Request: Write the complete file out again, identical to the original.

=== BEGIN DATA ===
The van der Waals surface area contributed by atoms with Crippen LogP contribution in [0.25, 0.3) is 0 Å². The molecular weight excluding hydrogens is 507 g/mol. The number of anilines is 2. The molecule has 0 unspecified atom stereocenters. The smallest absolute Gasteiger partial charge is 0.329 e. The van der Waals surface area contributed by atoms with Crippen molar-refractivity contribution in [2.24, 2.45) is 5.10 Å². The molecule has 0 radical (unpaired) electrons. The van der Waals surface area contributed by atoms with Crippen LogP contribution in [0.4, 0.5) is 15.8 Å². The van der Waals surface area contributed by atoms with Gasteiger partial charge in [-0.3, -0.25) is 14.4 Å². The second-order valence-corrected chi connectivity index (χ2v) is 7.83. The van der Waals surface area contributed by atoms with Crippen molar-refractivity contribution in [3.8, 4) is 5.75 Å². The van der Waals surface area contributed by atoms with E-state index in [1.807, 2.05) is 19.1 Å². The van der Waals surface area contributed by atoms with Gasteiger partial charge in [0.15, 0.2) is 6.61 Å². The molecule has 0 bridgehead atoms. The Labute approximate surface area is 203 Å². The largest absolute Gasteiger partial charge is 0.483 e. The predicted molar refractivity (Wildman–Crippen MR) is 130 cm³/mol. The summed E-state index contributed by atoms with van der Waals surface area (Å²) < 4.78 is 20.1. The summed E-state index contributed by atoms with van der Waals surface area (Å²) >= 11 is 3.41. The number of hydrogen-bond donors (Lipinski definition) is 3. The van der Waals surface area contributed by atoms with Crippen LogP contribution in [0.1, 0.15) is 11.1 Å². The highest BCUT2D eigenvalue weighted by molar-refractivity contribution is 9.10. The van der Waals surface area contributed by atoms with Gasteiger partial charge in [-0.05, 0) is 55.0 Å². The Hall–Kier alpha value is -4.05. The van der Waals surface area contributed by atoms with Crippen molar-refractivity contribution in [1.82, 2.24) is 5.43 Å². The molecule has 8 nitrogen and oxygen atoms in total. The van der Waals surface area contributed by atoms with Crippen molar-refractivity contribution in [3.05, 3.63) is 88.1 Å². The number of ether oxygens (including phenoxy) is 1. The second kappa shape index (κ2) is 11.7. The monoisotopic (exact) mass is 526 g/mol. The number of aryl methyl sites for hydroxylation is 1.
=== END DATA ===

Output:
The van der Waals surface area contributed by atoms with Crippen LogP contribution in [0.25, 0.3) is 0 Å². The molecular weight excluding hydrogens is 507 g/mol. The number of anilines is 2. The molecule has 0 unspecified atom stereocenters. The smallest absolute Gasteiger partial charge is 0.329 e. The van der Waals surface area contributed by atoms with Crippen molar-refractivity contribution in [2.24, 2.45) is 5.10 Å². The molecule has 0 radical (unpaired) electrons. The van der Waals surface area contributed by atoms with Crippen LogP contribution in [0.4, 0.5) is 15.8 Å². The van der Waals surface area contributed by atoms with Gasteiger partial charge in [-0.3, -0.25) is 14.4 Å². The second-order valence-corrected chi connectivity index (χ2v) is 7.83. The van der Waals surface area contributed by atoms with Crippen molar-refractivity contribution in [3.8, 4) is 5.75 Å². The van der Waals surface area contributed by atoms with E-state index in [1.807, 2.05) is 19.1 Å². The van der Waals surface area contributed by atoms with Gasteiger partial charge in [0.15, 0.2) is 6.61 Å². The molecule has 0 bridgehead atoms. The Labute approximate surface area is 203 Å². The largest absolute Gasteiger partial charge is 0.483 e. The predicted molar refractivity (Wildman–Crippen MR) is 130 cm³/mol. The summed E-state index contributed by atoms with van der Waals surface area (Å²) < 4.78 is 20.1. The summed E-state index contributed by atoms with van der Waals surface area (Å²) >= 11 is 3.41. The number of hydrogen-bond donors (Lipinski definition) is 3. The van der Waals surface area contributed by atoms with Crippen LogP contribution in [0.1, 0.15) is 11.1 Å². The highest BCUT2D eigenvalue weighted by molar-refractivity contribution is 9.10. The van der Waals surface area contributed by atoms with Gasteiger partial charge in [-0.05, 0) is 55.0 Å². The Hall–Kier alpha value is -4.05. The van der Waals surface area contributed by atoms with Crippen molar-refractivity contribution in [1.82, 2.24) is 5.43 Å². The molecule has 8 nitrogen and oxygen atoms in total. The van der Waals surface area contributed by atoms with Crippen molar-refractivity contribution in [3.05, 3.63) is 88.1 Å². The number of ether oxygens (including phenoxy) is 1. The second kappa shape index (κ2) is 11.7. The monoisotopic (exact) mass is 526 g/mol. The number of aryl methyl sites for hydroxylation is 1.